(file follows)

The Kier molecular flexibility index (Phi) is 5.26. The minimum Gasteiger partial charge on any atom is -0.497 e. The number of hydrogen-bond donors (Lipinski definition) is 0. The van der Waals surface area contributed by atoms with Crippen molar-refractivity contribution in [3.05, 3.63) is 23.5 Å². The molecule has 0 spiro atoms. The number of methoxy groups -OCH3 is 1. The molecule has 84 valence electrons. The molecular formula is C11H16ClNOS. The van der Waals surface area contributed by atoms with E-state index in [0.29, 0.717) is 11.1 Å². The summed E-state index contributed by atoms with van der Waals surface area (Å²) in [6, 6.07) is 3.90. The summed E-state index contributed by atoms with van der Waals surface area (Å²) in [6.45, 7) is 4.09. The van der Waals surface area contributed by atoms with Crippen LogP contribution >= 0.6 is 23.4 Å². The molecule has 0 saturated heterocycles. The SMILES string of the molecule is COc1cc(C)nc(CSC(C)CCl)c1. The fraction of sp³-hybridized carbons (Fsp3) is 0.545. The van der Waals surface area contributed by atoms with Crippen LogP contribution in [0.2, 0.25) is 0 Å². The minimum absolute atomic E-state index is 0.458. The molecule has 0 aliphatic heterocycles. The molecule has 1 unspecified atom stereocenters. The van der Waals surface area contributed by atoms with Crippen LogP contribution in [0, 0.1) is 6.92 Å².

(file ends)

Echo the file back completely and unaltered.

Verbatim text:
The Kier molecular flexibility index (Phi) is 5.26. The minimum Gasteiger partial charge on any atom is -0.497 e. The number of hydrogen-bond donors (Lipinski definition) is 0. The van der Waals surface area contributed by atoms with Crippen molar-refractivity contribution in [3.05, 3.63) is 23.5 Å². The molecule has 0 spiro atoms. The number of methoxy groups -OCH3 is 1. The molecule has 84 valence electrons. The molecular formula is C11H16ClNOS. The van der Waals surface area contributed by atoms with E-state index in [0.29, 0.717) is 11.1 Å². The summed E-state index contributed by atoms with van der Waals surface area (Å²) in [6, 6.07) is 3.90. The summed E-state index contributed by atoms with van der Waals surface area (Å²) in [6.45, 7) is 4.09. The van der Waals surface area contributed by atoms with Crippen LogP contribution >= 0.6 is 23.4 Å². The molecule has 0 saturated heterocycles. The SMILES string of the molecule is COc1cc(C)nc(CSC(C)CCl)c1. The fraction of sp³-hybridized carbons (Fsp3) is 0.545. The van der Waals surface area contributed by atoms with Crippen LogP contribution in [0.2, 0.25) is 0 Å². The minimum absolute atomic E-state index is 0.458. The molecule has 0 aliphatic heterocycles. The molecule has 1 unspecified atom stereocenters. The van der Waals surface area contributed by atoms with Crippen LogP contribution in [0, 0.1) is 6.92 Å².